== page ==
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Would you work for a robot?

It is impossible to imagine a corporate world without the technological advancements we have today, but would you draw the line at taking orders from a robot?

That was exactly what researchers at MIT aimed to find out when it grouped human workers with robot bosses for a study.

For the research, Lego pieces had to be fetched from one station and brought to another to be assembled. Either a human or robot could fetch the pieces but only a human could assemble it.

"The goal of the experiment was to understand the relationship between efficiency and worker satisfaction, as a function of how much control the worker has over his or her own role on the team," the researchers said in the report.

As expected by the researchers, work was more efficient when the robots were in charge. But what they didn't expect was higher satisfaction levels of employees when the robots were given either semi or full autonomy over the work.

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While the results were mostly positive, researchers warned of the it is important to know how much autonomy workers should still be given.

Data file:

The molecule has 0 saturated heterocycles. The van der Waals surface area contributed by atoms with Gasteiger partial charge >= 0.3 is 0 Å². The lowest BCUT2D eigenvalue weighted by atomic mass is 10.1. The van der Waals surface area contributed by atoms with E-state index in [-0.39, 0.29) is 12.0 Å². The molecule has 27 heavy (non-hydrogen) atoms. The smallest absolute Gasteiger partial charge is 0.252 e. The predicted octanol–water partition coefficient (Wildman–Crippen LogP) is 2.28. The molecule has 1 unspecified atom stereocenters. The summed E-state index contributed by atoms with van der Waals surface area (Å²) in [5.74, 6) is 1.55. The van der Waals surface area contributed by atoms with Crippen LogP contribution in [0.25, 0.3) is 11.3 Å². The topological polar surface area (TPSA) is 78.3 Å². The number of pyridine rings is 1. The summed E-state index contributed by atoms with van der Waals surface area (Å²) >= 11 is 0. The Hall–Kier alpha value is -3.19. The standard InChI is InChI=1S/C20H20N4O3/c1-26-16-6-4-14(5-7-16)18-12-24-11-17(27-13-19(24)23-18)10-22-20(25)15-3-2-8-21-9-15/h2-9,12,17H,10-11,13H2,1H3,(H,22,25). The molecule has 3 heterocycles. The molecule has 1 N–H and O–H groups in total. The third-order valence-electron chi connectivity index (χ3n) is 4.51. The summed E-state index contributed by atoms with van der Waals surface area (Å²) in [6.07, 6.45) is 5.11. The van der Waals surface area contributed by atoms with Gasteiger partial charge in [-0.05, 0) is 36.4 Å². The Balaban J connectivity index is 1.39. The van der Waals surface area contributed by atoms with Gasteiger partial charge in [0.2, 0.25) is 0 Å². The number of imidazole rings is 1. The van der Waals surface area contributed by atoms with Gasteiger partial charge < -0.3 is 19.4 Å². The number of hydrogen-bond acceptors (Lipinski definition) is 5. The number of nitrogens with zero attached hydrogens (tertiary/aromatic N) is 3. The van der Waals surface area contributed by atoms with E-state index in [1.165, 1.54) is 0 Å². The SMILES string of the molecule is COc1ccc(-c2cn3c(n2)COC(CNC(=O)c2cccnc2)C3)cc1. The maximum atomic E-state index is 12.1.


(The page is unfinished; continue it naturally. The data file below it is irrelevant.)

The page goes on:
"While autonomy can improve team efficiency, providing a worker too little or too much control may be alienating or overwhelming, respectively," the report said.

Ultimately, the results showed an autonomous robot can outperform a human worker when conducting part or all of the task.

"However, rather than finding an ideal balance of control authority to maximise worker satisfaction, we observed that workers preferred to give control authority to the robot," the report said.

"Our results suggest that providing workers with a role in the allocation of tasks to their robotic counterparts may not be an effective method of improving worker satisfaction. Rather, team fluency may more strongly influence worker satisfaction than level of decision-making authority."

Watch more about the experiment here:

Image: Shutterstock


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